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Which racehorse won both the Kentucky Derby and Preakness Stakes in 1958?
Push-Ups, Icee Pops and Dip Tops
We were traveling through a city in eastern Ohio last weekend when I heard it -- the unmistakable sound of an ice cream truck's jingle drifting through the streets. Overcome with a tidal wave of nostalgia, I cajoled my husband into tracking it down. I grabbed some change and stepped up to the window on the side of the truck, just like I did when I was 8 years old. I enjoyed perusing the colorful display of frozen treats, and then I predictably chose my forever favorite -- an orange sherbet Push-Up.
As a kid, my summers seemed to be filled with plans to find ice cream, earn money for ice cream, make ice cream and, of course, eat ice cream. I recall an ice cream truck coming through town only once in a great while, so I had to find other creative ways to procure frozen treats. I worked at an ice cream parlor for three summers while in high school. My favorite ice cream treat at that time was a chocolate-coated "dip top" cone. I did not enjoy making them; many "tops" of cones sunk to the bottom of the vat of warm chocolate before I mastered the technique of dipping. But I sure enjoyed eating them as a bonus of working there!
At family picnics and neighborhood gatherings, we kids volunteered to turn the crank on the ice cream maker until all the ingredients had magically turned into luscious vanilla ice cream. It was a worthwhile trade-off. My grandma kept a supply of ice cream cups in her old freezer. A quick bike-ride to her house guaranteed the issuance of a refreshing cup along with its little wooden spoon. My mom kept a stash of Popsicles and Icee Pops to help us get through the very hottest days of July and August without any form of air conditioning. A concerted group effort from hot, sweaty (and whiny) kids was all it took for my mom to break out the frozen goodies and send us all back outside and out from underfoot.
Today, as an adult, I refrain from eating much ice cream. But offer me an orange sherbet Push-Up, and the kid in me will gladly accept it every time!'Til next time,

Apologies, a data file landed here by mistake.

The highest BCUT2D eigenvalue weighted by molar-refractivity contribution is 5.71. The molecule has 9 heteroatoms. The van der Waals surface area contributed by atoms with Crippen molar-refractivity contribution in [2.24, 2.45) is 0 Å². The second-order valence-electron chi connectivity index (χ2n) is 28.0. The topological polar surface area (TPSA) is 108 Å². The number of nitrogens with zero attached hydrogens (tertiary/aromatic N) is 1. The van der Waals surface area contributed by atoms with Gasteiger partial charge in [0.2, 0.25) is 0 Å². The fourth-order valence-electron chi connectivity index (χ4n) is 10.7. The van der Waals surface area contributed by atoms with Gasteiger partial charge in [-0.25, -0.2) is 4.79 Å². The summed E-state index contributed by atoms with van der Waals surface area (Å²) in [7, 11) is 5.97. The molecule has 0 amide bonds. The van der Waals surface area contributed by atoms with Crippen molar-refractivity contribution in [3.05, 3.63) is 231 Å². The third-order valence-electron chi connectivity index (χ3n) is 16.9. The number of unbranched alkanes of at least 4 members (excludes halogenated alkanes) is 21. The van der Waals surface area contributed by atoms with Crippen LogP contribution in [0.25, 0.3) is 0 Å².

Mary Beth Weisenburger,
Good Old Days® magazine
PS. What was your favorite ice cream treat as a child? We want to hear about it! Send a brief response to me at Editor@GoodOldDaysMagazine.com and it could appear in a future newsletter or in Good Old Days magazine! Here is an email response from the June 17, 2015, newsletter question: Do you quilt? Have you made quilts for your children or grandchildren? Do you possess an heirloom quilt handed down to you from a parent or grandparent?
Carol G. shared: "When I was 7 or 8 years old (65 years ago) my grandmother visited. She was shocked that her daughter-in-law (my mother) allowed her grandchild (me) to play football with the boys in the neighborhood, and she called me inside immediately. My grandmother visited every day for three weeks and insisted that I sit on a hassock at her feet learning to tat, sew, knit, crochet, embroider, quilt, crewel and any other 'womanly arts' her devious mind could conceive. After she stopped, I told my mother that I would NEVER EVER do that 'stuff' again. I had to eat my words because when I married and the kids started coming, I took up the 'womanly arts' to stretch the budget, and I haven't stopped since. Quilting is my favorite."
Mary Beth Weisenburger has been with Annie's since April 2011. She has 25 years of experience in the marketing, advertising and publishing fields. In addition to her job as editor of Good Old Days, she has been writing a family humor column for over a decade. She and her husband, two college-age kids, two dogs and various other critters live on five acres in the country, where she enjoys reading on the back porch, refinishing furniture, feeding the birds and digging in the dirt of her perennial gardens.
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Tim Tam. This American thoroughbred racehorse was considered to have a strong chance to capture the Triple Crown but suffered a fracture while in the lead on the home stretch of the Belmont Stakes, still managing to take second place. This injury ended his racing career, but he went on to be a successful sire.
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